Pakistan’s beleaguered Prime Minister Imran Khan, who has vowed to launch a yorker inswing at opposition leaders for tabling a no-confidence motion against him, now faces the prospect of being exhausted in the numbers game in parliament Sunday with key allies abandoning him and a significant number of rebel lawmakers vowing to vote against him.
Khan, who came to power in 2018 with the promise of creating a “Naya Pakistan”, is at a critical moment in his political career as he lost a majority after defecting from his Pakistani party Tehreek-e-Insaf (PTI ). Two of its allied parties also withdrew their support and joined the ranks of the rejuvenated opposition.
The 69-year-old cricketer-turned-politician faces the no-confidence motion, which was tabled by National Assembly opposition leader Shehbaz Sharif on March 28. The National Assembly must vote on the motion of censure. on Sunday.
Khan needs 172 votes in the lower house of 342 to foil the opposition’s bid to overthrow him. However, the opposition claims to have the support of 175 MPs and the Prime Minister is expected to resign immediately.
A defiant Khan said he would not step down despite losing a majority and insisted he would ‘fight to the last ball’ and face the vote of no confidence in the National Assembly on Sunday.
Khan described the rebel lawmakers as “traitors” and said they would be branded as such for the rest of their lives as he pleaded with them to come back and foil the opposition’s bid to overthrow his government.
No Pakistani prime minister has ever completed a full five-year term. Moreover, no prime minister in Pakistan’s history has ever been ousted by a motion of no confidence, and Khan is the third prime minister to rise to the challenge.
Since coming to power in 2018, Khan has failed miserably to address the fundamental problem of controlling commodity prices, allowing the opposition to target his government as ineffective.
On Friday, Khan said he had credible information that his life was in danger, but said he was not afraid and would continue his fight for an independent and democratic Pakistan.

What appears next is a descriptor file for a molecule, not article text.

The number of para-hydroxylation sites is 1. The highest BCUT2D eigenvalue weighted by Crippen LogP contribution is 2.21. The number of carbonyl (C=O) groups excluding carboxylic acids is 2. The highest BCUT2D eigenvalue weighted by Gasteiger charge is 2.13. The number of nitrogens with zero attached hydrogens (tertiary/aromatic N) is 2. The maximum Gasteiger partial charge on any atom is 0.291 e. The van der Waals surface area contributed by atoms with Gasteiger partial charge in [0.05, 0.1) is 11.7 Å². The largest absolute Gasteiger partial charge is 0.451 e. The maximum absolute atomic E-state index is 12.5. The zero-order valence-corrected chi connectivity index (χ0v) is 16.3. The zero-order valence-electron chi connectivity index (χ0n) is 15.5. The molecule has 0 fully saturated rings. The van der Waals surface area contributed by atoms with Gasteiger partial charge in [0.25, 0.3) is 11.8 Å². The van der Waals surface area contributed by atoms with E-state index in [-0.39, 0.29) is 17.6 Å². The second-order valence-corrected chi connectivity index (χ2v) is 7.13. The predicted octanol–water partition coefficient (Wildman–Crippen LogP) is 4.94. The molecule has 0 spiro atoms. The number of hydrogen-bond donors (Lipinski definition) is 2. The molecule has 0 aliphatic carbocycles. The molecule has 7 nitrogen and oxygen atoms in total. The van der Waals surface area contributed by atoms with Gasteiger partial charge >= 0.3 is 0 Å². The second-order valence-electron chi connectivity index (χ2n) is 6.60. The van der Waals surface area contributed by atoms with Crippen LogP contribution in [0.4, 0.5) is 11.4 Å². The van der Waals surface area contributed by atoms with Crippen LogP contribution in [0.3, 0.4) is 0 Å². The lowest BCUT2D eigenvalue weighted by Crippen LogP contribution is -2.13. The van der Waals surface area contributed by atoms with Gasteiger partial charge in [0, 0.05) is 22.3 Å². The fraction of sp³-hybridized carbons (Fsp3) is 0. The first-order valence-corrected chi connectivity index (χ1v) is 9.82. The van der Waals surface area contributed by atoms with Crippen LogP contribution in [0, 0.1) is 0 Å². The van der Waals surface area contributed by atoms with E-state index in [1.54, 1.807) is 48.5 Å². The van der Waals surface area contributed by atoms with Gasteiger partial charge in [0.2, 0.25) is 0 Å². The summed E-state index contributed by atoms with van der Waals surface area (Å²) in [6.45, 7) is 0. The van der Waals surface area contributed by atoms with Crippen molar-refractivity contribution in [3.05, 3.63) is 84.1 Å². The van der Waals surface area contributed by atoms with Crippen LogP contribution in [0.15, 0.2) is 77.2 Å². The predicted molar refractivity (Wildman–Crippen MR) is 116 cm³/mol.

Khan’s security was tightened in line with the government’s decision after he claimed his life was in danger.
In an interview with ARY News, Khan also revealed that the “establishment” (the Pakistani military) had given him three options: a vote of no confidence, a snap election or a resignation as prime minister.
“I said early elections were the best option…I could never think of resigning…and for a motion of no confidence I believe I will fight until the last minute,” he said.
Pakistani army chief General Qamar Javed Bajwa has met Prime Minister Khan at least twice this week.
Pakistan’s mighty military, which has ruled the coup-prone country for more than half of its 73-year existence, has so far wielded considerable power in security and foreign policy.
A senior source in the federal government told PTI that disguised talks between the government and the joint opposition are underway on the issue of the no confidence motion against Khan.
“The talks are focused on one point – the common opposition withdraws the motion of no confidence against Khan and in return it dissolves the National Assembly calling for new elections,” the source said, adding that “the most high-ranking member of the establishment can be a guarantor” if the agreement between the two is reached.
Khan accused the opposition of playing into foreign hands and indicated that if he survived the vote of no confidence he would call a snap election.
He called the opposition parties Pakistan Muslim League-Nawaz (PML-N) and Pakistan People’s Party (PPP) a ‘disgrace’ to the country and said it was because of their policies past that a foreign power was openly calling for regime change in Pakistan.
Khan, one of the fastest bowlers in the world during his cricketing career and one of the pioneers of the reverse bowling technique, said last month he would take three wickets with an inswing yorker, referring to the three main opposition leaders – PML-N President Shehbaz Sharif, PPP co-chair Asif Ali Zardari and Jamiat Ulema-e-Islam leader Maulana Fazlur Rehman.
The Prime Minister reiterated what he had said in a televised address to the nation on March 31 that a foreign country not only expressed its disapproval of his post as Prime Minister, but also demanded that he be ousted by a vote of no confidence so that Pakistan will be “forgiven”. .
In the live address, Khan had discussed a ‘threatening letter’ and called it part of a foreign plot to impeach him because it was not acceptable to pursue an independent foreign policy. He named the United States as the country behind the threatening letter in what appeared to be a slip.
The United States said it had not sent any letters to Pakistan about the current political situation in the country as it sought to refute allegations of American involvement in the no-confidence motion against the Imran Khan-led government. .
(This story has not been edited by the Devdiscourse team and is auto-generated from a syndicated feed.)